November 14, 2013
The Good Person of Szechwan, playing in Minor Theater this weekend, is not a straightforward theater production by any means. The play thrives on its ambiguity, a fact that may confuse unsuspecting audience members. It doesn’t help that the script itself, written by Bertolt Brecht, has all the thematic subtlety of a power drill to the forehead and more self-righteous speeches than a typical episode of The Newsroom. However, this interpretation of the 1943 play manages to avoid alienating its audience based on the strength of its performances and the willingness of director Carole Bellini-Sharp to experiment with the play’s visuals.
The Good Person of Szechwan focuses on a prostitute named Shen Te, who struggles to open her own tobacco shop in Szechwan. In order to fulfill the expectations of the Gods (yes, the Gods are an onstage presence) that she live a life of virtue, she adopts the male persona of the more business-minded Shui Ta. While Shen Te is beloved by the community, Shui Ta is met with resistance.
Wynn Van Dusen ’15 owns the show as Shen Te, deftly handling the lion’s share of the play’s dialogue. She conveys both the perceived naiveté of Shen Te and the confidence of Shui Tai in a manner that is understated (barring one emotional outburst) yet effective. Shea Crockett ’15 provides a nice contrast as Wang the water seller, a more manic and physical presence onstage. As Shen Te’s would-be suitor and pilot Yang Sun, Brian Evans ’15 presents a complicated portrayal that shifts between anger and benevolence, capturing the ambiguity of the character. The three actors playing the Gods are fitfully quirky, bringing an alien quality to their roles. It is difficult for minor characters to make an impression in what are practically extended cameos. However the ensemble members work hard to imbue their characters with personality in the short time they have.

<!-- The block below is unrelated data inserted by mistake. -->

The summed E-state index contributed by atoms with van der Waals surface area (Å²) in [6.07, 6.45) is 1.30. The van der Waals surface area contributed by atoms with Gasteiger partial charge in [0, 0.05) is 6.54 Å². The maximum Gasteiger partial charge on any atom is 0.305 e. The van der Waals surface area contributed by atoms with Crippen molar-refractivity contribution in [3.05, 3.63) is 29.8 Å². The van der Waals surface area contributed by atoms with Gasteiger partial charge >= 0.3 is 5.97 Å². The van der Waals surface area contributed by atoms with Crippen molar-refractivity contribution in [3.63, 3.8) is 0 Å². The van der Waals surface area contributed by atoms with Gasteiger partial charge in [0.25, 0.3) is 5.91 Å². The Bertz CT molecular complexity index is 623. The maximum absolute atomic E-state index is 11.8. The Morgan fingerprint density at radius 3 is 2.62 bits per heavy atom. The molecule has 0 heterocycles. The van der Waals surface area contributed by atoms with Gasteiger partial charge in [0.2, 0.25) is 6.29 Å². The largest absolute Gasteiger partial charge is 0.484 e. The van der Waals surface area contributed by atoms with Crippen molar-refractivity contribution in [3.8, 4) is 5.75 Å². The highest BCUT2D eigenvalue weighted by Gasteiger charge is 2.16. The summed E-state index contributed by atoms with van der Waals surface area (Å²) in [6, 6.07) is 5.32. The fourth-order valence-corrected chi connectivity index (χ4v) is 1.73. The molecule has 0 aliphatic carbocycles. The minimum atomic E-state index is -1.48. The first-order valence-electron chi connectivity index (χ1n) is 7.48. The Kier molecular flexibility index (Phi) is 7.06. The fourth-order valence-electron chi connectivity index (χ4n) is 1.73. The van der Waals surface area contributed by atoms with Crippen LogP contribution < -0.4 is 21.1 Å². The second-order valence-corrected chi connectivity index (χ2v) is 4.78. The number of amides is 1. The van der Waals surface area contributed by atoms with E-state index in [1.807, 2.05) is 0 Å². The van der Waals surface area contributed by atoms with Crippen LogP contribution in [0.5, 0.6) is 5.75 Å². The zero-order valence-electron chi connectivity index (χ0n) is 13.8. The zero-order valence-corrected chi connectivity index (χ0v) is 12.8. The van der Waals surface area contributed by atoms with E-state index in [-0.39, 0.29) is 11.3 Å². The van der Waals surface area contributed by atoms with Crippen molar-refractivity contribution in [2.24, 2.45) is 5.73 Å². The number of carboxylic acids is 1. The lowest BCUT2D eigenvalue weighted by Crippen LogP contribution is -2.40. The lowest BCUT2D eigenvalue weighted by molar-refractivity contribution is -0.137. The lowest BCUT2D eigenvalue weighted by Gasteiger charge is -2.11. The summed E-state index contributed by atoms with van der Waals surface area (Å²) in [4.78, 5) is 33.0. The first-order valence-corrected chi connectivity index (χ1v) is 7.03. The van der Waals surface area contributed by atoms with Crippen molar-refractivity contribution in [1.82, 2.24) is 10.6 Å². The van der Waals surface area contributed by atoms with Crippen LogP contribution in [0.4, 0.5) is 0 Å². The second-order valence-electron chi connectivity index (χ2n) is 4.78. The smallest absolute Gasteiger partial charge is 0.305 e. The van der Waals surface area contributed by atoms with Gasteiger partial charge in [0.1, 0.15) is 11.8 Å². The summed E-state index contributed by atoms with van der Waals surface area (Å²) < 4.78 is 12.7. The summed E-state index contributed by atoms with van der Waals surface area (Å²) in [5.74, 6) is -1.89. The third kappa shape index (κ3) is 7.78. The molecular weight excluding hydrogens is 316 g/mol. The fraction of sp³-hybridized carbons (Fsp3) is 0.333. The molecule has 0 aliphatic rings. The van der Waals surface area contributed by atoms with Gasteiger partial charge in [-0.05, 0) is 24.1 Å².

Good Person thrives thanks to its sight gags. For example, the Gods all have light-up Afros that glow even when the stage is darkened. One of the Gods dresses like he has stolen the wardrobe of an Elvis impersonator, frequently brandishing a fan. The production design is also inventive. Most of the action takes place around a storage crate, which is opened up on different sides to reveal new settings. However, there’s still a question as to how the storage crate relates to the play’s themes. Is it supposed to symbolize the grime of the city? If so, why does everything appear so clean onstage? The sparse set design can also make for confusion, such as when a hot dog stand is used as a substitute for a tree. I was left puzzled as to why one of the characters was lassoing the air in one scene, only to have it pointed out to me later that he was trying to hang himself from the “tree”. I understand being devoted to the text, but a bit more clarity could have helped the play.
Another aspect of the play that doesn’t completely work well is when the characters speak directly to the audience Ferris Bueller-style. As performed by the actors, these asides often come off as cutesy and repetitive (especially when the play is as long as it is).
The play’s musical numbers are truly random. For example, the first act ends with a trio of characters lip-syncing a song with red boas. However, this creates a sense of excitement, as the viewer has no clue what to expect from the next scene. The Good Person of Szechwan is a truly unpredictable play until the final scenes. However, even as the actors file offstage there are questions left lingering. Don’t expect the ending to be emotionally fulfilling—the final lines basically suggest that the audience members come up with their own ending. The point of the play is not neat resolutions, just as the disparity between the personas of Shen Te and Shui Ta isn’t resolved. The Good Person of Szechwan is a play that is unafraid of risks. Just for that alone, it is worth seeing.